Groundforce Shorco has supplied a bespoke support system for a major excavation in Dublin.

Contractor Bennett Construction is building a new eight-storey campus building in Dublin city centre for the Royal College of Surgeons in Ireland (RCSI).

Two of the building’s eight storeys are below ground, which means the site is currently occupied by a deep excavation more than 50m long and 30m wide.

Modular hydraulic equipment supplied by Groundforce Shorco is supporting the concrete secant-piled retaining wall while Bennett Construction completes the excavation and installs the reinforced concrete basement slab.

Although the excavation is roughly rectangular in plan, it includes several irregularities that complicate the engineering of the support solution. Lateral forces impose geotechnical loads varying between 215kNm and 300kN/m which are supported by Groundforce Shorco’s MP150 and MP250 hydraulic props via a waling beam comprising the company’s modular Mega Brace system.

However, where the shape of the excavation does not allow the use of standard equipment, bespoke beams and props have been designed and supplied to ensure that all of the concrete secant piles remain fully supported.

Five MP250 props support the middle of the excavation, spanning almost 30m. These props are fitted with 1,220mm-diameter ‘super-tube’ (twice the diameter of standard extension tubes) to increase stiffness and prevent deflection.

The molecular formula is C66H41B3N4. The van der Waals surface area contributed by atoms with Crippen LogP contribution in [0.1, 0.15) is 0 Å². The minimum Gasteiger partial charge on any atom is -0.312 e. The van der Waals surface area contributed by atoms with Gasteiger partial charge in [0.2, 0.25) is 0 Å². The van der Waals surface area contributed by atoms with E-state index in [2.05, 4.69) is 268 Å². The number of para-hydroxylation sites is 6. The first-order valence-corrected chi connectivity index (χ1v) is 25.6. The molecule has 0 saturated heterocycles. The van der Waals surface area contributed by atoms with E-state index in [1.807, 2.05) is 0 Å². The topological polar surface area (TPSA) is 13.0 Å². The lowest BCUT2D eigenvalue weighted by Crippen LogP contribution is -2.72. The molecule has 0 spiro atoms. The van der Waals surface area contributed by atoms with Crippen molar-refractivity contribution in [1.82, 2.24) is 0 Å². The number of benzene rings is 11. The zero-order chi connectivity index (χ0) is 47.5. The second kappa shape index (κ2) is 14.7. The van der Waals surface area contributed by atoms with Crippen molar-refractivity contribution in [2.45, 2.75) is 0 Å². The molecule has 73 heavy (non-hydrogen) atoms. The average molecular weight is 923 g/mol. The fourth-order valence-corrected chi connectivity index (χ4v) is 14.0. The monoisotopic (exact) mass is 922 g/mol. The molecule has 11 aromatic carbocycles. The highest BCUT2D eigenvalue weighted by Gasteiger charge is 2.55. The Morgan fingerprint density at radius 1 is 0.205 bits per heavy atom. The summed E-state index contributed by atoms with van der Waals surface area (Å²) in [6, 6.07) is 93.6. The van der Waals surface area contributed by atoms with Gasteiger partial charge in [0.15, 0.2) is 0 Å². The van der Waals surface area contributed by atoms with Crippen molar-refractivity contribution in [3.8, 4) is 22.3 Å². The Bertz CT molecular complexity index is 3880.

Each of the four corners of the excavation is supported by a combination of MP150 and MP250 props in lengths ranging from just over 5m to more than 18m. These props act as knee-braces, supporting the Mega Brace beam at angles of approximately 45o. This arrangement imposes a significant shear force on the retaining wall.

“At certain locations there are very short lengths of retaining wall comprising only a few piles and these are unable to resist the shear from the knee braces,” explains Groundforce Shorco major projects manager Adam Fletcher.

To enable the waling beam to resist the shear at these points, Groundforce Shorco designed bespoke steelwork that was welded to the Mega Brace beam in-situ.

“When the final pile layout was determined we decided to split the frame to suit two levels of propping and designed a bespoke corner brace to follow the pile line and limit the deflection where shear keys could not be used,” explains Adam.

Chiara Morena, Groundforce Shorco design manager, said: “In standard procedures, the props are located against the retaining wall using gallows brackets. These not only ensure the correct positioning of the prop but also carry its unsupported weight and prevent any risk of slippage. On this project, only the hard secant piles could be used for supporting the beam via gallows brackets and that was an additional challenge. Once a partial built wall was provided, we had to verify the anchored connection of the gallows brackets for each beam extension around the excavation.

“However, due to the difference in level in the RCSI excavation, one of the MP250 props is installed at a 3o angle to the horizontal which introduces an upward force at the higher end of the prop as it is braced against the waling beam. To counteract this, we installed an additional gallows bracket upside down, in non-standard fashion, above the prop at this point.”

Adam added: “Groundforce Shorco became involved when the design was at a very early stage and contributed to several revisions before the design was finalised, which also gave the opportunity to have a full picture of what was happening around the design. The bespoke solutions provided where the standard kit was not suitable are one of our strengths.”

Damien Watson, project manager with Bennett Construction, commented: “Groundforce Shorco provided continuous assistance after completing the design and during the installation and removal phases. They even helped with elements that fell outside their responsibility as a supplier of temporary propping equipment.”

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